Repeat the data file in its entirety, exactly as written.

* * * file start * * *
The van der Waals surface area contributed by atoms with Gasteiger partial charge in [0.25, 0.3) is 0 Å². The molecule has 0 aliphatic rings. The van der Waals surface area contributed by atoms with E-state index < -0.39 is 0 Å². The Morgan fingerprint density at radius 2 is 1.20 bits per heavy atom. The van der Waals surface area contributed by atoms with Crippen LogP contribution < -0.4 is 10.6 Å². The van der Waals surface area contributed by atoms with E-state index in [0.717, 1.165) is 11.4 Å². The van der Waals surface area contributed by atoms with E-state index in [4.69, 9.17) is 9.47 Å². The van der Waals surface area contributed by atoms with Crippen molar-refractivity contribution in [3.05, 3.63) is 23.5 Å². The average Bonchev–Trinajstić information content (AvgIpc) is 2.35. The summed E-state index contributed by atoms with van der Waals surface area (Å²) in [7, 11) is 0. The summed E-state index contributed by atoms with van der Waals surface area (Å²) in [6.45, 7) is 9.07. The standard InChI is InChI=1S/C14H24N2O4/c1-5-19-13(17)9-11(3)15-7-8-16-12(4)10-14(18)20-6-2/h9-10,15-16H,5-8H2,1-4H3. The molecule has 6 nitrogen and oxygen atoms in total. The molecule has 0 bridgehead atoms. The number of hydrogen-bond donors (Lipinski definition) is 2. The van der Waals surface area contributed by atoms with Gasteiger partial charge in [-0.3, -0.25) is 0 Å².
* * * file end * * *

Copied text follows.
The van der Waals surface area contributed by atoms with Gasteiger partial charge in [0.25, 0.3) is 0 Å². The molecule has 0 aliphatic rings. The van der Waals surface area contributed by atoms with E-state index < -0.39 is 0 Å². The Morgan fingerprint density at radius 2 is 1.20 bits per heavy atom. The van der Waals surface area contributed by atoms with Crippen LogP contribution < -0.4 is 10.6 Å². The van der Waals surface area contributed by atoms with E-state index in [0.717, 1.165) is 11.4 Å². The van der Waals surface area contributed by atoms with E-state index in [4.69, 9.17) is 9.47 Å². The van der Waals surface area contributed by atoms with Crippen molar-refractivity contribution in [3.05, 3.63) is 23.5 Å². The average Bonchev–Trinajstić information content (AvgIpc) is 2.35. The summed E-state index contributed by atoms with van der Waals surface area (Å²) in [7, 11) is 0. The summed E-state index contributed by atoms with van der Waals surface area (Å²) in [6.45, 7) is 9.07. The standard InChI is InChI=1S/C14H24N2O4/c1-5-19-13(17)9-11(3)15-7-8-16-12(4)10-14(18)20-6-2/h9-10,15-16H,5-8H2,1-4H3. The molecule has 6 nitrogen and oxygen atoms in total. The molecule has 0 bridgehead atoms. The number of hydrogen-bond donors (Lipinski definition) is 2. The van der Waals surface area contributed by atoms with Gasteiger partial charge in [-0.3, -0.25) is 0 Å².